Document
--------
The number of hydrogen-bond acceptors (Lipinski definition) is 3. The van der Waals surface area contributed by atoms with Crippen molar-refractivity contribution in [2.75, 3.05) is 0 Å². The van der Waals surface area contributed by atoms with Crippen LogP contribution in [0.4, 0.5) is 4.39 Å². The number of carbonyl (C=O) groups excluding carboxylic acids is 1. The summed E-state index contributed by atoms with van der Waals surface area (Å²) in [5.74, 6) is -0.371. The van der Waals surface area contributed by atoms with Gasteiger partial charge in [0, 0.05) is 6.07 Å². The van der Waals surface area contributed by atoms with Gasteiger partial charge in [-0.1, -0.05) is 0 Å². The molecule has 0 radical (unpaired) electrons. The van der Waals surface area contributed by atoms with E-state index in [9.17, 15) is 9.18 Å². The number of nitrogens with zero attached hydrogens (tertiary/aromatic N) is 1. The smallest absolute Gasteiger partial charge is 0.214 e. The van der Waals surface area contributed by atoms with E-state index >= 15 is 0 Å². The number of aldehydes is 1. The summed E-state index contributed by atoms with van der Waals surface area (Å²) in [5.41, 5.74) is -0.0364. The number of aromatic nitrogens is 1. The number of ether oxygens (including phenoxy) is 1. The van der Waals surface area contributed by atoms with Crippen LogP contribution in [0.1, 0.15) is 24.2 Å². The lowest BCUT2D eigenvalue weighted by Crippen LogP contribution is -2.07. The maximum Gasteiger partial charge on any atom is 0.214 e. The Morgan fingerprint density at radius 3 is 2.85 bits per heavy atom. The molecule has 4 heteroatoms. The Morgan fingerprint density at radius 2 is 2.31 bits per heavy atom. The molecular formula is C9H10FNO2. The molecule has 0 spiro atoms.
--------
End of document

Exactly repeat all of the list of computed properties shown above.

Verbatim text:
The number of hydrogen-bond acceptors (Lipinski definition) is 3. The van der Waals surface area contributed by atoms with Crippen molar-refractivity contribution in [2.75, 3.05) is 0 Å². The van der Waals surface area contributed by atoms with Crippen LogP contribution in [0.4, 0.5) is 4.39 Å². The number of carbonyl (C=O) groups excluding carboxylic acids is 1. The summed E-state index contributed by atoms with van der Waals surface area (Å²) in [5.74, 6) is -0.371. The van der Waals surface area contributed by atoms with Gasteiger partial charge in [0, 0.05) is 6.07 Å². The van der Waals surface area contributed by atoms with Gasteiger partial charge in [-0.1, -0.05) is 0 Å². The molecule has 0 radical (unpaired) electrons. The van der Waals surface area contributed by atoms with E-state index in [9.17, 15) is 9.18 Å². The number of nitrogens with zero attached hydrogens (tertiary/aromatic N) is 1. The smallest absolute Gasteiger partial charge is 0.214 e. The van der Waals surface area contributed by atoms with E-state index >= 15 is 0 Å². The number of aldehydes is 1. The summed E-state index contributed by atoms with van der Waals surface area (Å²) in [5.41, 5.74) is -0.0364. The number of aromatic nitrogens is 1. The number of ether oxygens (including phenoxy) is 1. The van der Waals surface area contributed by atoms with Crippen LogP contribution in [0.1, 0.15) is 24.2 Å². The lowest BCUT2D eigenvalue weighted by Crippen LogP contribution is -2.07. The maximum Gasteiger partial charge on any atom is 0.214 e. The Morgan fingerprint density at radius 3 is 2.85 bits per heavy atom. The molecule has 4 heteroatoms. The Morgan fingerprint density at radius 2 is 2.31 bits per heavy atom. The molecular formula is C9H10FNO2. The molecule has 0 spiro atoms.